countfrom

countfrom(start=1, step=1)

An iterator that counts forever, starting at `start` and incrementing by `step`.

Examples

1. Count from a specific start value with default step:

``````julia> c = countfrom(5);
julia> collect(take(c, 5))
5-element Array{Int64,1}:
5
6
7
8
9``````

In this example, `countfrom(5)` generates an iterator that counts forever, starting at 5 and incrementing by the default step of 1. We use `take` to limit the number of values collected to 5.

2. Count from a specific start value with a custom step:

``````julia> c = countfrom(10, 2);
julia> collect(take(c, 4))
4-element Array{Int64,1}:
10
12
14
16``````

Here, `countfrom(10, 2)` generates an iterator that starts at 10 and increments by a step of 2. We use `take` to collect the first 4 values from the iterator.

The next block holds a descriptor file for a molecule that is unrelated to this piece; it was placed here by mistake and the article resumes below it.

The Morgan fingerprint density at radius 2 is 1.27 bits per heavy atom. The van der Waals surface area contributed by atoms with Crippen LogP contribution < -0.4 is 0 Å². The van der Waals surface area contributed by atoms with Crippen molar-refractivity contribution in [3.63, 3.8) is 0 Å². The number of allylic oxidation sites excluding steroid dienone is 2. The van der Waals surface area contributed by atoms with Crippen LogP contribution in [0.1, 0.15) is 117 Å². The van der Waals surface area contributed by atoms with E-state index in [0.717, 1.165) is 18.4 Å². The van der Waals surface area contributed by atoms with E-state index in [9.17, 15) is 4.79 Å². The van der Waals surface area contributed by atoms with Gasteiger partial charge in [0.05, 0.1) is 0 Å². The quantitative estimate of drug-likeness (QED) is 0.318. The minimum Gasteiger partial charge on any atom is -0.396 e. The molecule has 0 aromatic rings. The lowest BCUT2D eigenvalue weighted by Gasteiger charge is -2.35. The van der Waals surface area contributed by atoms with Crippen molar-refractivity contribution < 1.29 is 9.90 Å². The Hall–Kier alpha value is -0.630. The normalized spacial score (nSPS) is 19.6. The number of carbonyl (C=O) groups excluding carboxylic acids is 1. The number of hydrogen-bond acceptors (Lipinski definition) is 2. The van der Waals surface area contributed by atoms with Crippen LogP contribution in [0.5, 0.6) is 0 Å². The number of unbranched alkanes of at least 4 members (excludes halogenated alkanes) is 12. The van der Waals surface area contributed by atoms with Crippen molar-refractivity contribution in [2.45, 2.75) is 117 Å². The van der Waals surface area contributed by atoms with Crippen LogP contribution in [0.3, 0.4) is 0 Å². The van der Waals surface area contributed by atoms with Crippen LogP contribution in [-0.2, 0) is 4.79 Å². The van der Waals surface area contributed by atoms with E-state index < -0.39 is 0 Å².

3. Infinite counting from the default start and step:
``````julia> c = countfrom();
julia> collect(take(c, 3))
3-element Array{Int64,1}:
1
2
3``````

This example demonstrates the default behavior of `countfrom()`, which starts at 1 and increments by 1. We use `take` to collect the first 3 values from the infinite iterator.

Common mistake example:

``````julia> c = countfrom(5);
julia> collect(c)  # Mistake: Collecting from an infinite iterator without limiting it``````

In this example, the mistake is trying to collect all values from an infinite iterator. It results in an infinite loop, and the program may hang or run out of memory. Always use a function like `take` to limit the number of values collected from an infinite iterator.